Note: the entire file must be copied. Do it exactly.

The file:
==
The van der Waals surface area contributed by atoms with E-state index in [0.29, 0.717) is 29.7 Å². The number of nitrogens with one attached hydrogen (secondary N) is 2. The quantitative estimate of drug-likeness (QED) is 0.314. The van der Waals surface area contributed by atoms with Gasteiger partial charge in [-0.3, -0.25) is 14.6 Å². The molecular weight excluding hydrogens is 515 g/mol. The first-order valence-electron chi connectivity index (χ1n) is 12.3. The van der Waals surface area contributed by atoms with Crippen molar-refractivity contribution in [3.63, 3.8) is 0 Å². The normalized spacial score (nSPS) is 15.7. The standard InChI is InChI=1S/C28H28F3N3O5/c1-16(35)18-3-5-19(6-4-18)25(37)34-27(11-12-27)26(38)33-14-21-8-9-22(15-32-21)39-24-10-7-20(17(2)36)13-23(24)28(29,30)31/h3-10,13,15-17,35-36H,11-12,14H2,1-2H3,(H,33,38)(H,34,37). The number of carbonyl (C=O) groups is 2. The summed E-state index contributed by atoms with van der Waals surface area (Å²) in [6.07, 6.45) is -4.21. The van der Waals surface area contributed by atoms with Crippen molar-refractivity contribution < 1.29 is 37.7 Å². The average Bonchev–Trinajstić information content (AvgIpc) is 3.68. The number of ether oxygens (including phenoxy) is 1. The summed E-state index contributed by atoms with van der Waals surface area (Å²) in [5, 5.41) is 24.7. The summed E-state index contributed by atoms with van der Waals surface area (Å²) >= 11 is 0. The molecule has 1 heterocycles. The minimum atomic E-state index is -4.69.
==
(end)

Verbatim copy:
The van der Waals surface area contributed by atoms with E-state index in [0.29, 0.717) is 29.7 Å². The number of nitrogens with one attached hydrogen (secondary N) is 2. The quantitative estimate of drug-likeness (QED) is 0.314. The van der Waals surface area contributed by atoms with Gasteiger partial charge in [-0.3, -0.25) is 14.6 Å². The molecular weight excluding hydrogens is 515 g/mol. The first-order valence-electron chi connectivity index (χ1n) is 12.3. The van der Waals surface area contributed by atoms with Crippen molar-refractivity contribution in [3.63, 3.8) is 0 Å². The normalized spacial score (nSPS) is 15.7. The standard InChI is InChI=1S/C28H28F3N3O5/c1-16(35)18-3-5-19(6-4-18)25(37)34-27(11-12-27)26(38)33-14-21-8-9-22(15-32-21)39-24-10-7-20(17(2)36)13-23(24)28(29,30)31/h3-10,13,15-17,35-36H,11-12,14H2,1-2H3,(H,33,38)(H,34,37). The number of carbonyl (C=O) groups is 2. The summed E-state index contributed by atoms with van der Waals surface area (Å²) in [6.07, 6.45) is -4.21. The van der Waals surface area contributed by atoms with Crippen molar-refractivity contribution < 1.29 is 37.7 Å². The average Bonchev–Trinajstić information content (AvgIpc) is 3.68. The number of ether oxygens (including phenoxy) is 1. The summed E-state index contributed by atoms with van der Waals surface area (Å²) in [5, 5.41) is 24.7. The summed E-state index contributed by atoms with van der Waals surface area (Å²) >= 11 is 0. The molecule has 1 heterocycles. The minimum atomic E-state index is -4.69.